Each venue has an individual QR code, which you – as the manager – can create. There’s no prior technical knowledge involved. A customer can scan the code to be directed to your digital menu where they click on items, customise their order and then pay. You get notified of the order. The team brings the order to the right table. It’s like ordering meals on Deliveroo or Uber Eats, except diners don’t need to download an app.

If you want to get even smarter with the tech, you can make it so each table or room has a unique QR code, so that when the customer scans it, they are taken to the order page already pre-set with the table ID number.

The order with the table number is sent to a printer or an iPad at the restaurant, which notifies your staff, who can deliver the item specifically to that customer. It’s super quick to upload your menu and convert it into a QR code but it goes a long way in keeping customers and staff safe. 

StoreKit Order & Pay uses QR codes

We’ll go into a bit more detail about how to set up QR codes for your table ordering system. Watch how it works. 

Set up your venue configuration (so your customers know where in the venue they are sitting and what number to choose when ordering) in the StoreKit app. Upload the number of tables, or rooms. 

table edit PWA

You can also create an area for groups of tables e.g Beer garden. This will make it easier for staff to know where to deliver orders. It’s possible to take someone to a table-specific menu via a QR-code printer. If you’re planning on having specific QR codes for each table, or area, expect to pay more than if you were looking to print one QR code for your restaurant menu.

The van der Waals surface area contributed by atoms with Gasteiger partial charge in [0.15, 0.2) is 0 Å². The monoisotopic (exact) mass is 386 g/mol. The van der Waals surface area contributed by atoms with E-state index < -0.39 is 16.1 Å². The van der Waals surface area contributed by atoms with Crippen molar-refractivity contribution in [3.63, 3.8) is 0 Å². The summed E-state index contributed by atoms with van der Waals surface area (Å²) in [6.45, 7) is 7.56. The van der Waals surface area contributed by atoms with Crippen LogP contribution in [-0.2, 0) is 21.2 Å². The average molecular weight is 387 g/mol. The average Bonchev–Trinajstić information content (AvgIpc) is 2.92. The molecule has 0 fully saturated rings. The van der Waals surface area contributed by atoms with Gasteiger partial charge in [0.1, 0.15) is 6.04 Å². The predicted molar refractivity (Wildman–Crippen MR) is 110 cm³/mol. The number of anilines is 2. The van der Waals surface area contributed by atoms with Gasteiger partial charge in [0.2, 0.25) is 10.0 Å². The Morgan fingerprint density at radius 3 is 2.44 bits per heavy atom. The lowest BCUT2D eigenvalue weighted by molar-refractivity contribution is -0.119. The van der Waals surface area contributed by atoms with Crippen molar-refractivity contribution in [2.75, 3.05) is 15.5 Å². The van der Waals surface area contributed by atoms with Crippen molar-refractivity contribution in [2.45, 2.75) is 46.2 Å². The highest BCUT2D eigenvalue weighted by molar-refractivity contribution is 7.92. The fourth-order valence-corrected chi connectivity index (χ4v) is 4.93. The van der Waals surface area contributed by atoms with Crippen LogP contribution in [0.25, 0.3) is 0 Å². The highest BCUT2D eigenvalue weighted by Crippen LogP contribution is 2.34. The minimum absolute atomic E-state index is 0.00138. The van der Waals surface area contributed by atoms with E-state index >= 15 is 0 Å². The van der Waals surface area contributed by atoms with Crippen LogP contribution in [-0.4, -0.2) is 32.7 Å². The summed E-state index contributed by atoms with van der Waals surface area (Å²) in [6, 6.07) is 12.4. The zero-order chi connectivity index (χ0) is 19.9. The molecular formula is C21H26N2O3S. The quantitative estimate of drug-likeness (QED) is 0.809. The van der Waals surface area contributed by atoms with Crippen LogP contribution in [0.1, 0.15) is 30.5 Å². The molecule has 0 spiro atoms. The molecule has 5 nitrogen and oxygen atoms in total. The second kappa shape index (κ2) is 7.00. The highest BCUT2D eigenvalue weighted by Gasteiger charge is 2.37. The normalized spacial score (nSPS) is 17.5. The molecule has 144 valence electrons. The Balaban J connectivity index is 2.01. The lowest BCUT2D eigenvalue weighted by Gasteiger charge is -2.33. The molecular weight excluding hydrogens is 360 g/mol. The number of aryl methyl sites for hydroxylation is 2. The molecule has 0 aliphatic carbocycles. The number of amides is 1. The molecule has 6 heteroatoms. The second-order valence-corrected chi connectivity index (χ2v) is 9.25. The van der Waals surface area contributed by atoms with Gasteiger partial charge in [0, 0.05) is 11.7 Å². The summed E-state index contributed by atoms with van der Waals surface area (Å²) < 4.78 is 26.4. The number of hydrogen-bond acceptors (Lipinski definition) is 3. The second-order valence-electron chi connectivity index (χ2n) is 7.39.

beer garden area

 

StoreKit Order & Pay will generate a special QR code for your business. This is the QR code that patrons will scan in order to access your personalised menu and payment window. 

My QR code isn’t working

QR codes connect the offline world with the online world. So you need a stable internet connection. There are a few other reasons why your QR code isn’t working. Here are some tips on troubleshooting.

Don’t invert your QR code colours

While you might prefer the look of the QR code on the right, it’s not guaranteed to work. The background doesn’t have to be white. But don’t invert the colours you’re given; avoid turning a white background with black squares into a black background with white squares. This is because, sometimes, the camera won’t handle the QR code with inverted colours.Invert QR codes

Give your QR codes enough contrast

Make sure the camera can pick up the QR code colours; if it’s hazy, especially in dimmer light, the QR code won’t be read. Scaling a code image to bigger sizes without having enough resolution can make your QR Codes look blurry.

Make sure it’s big enough

Both iPhones and Android phones have a built-in QR reader in the camera. But the quality of the camera does vary a lot from phone to phone. Some might cope with very small QR codes but some cameras just wouldn’t read them. When displaying or printing your QR Code we recommend to give your code a size of at least 2 x 2 cm (0.8 x 0.8 inch). If you’ve got more content on your code, then increase the size.

Leave a border space around your QR code

Always leave a space between your QR code and the content or design around it. This space is called the “quiet zone”, and it separates the QR code from any surrounding graphics. This quiet zone is important to keep at least four times the width of the modules (the pixels) within the QR Code, otherwise, it can be difficult for users to scan. Make sure it appears clearly within the screen by moving your device back or forth to adjust the focus.

As we move into a world of no-touch ordering, QR codes are set to become a huge benefit and convenience to businesses and consumers. Let us know if you’re a fan in the comments!

If you’re a pub or restaurant now preparing for a future of socially distanced ordering, SK Takeaway and Order & Pay are designed with you in mind. Hundreds of are signed up already. Give us a call if you need help with getting set up. We’re always on hand for your EPOS advice and hardware advice.

Call Storekit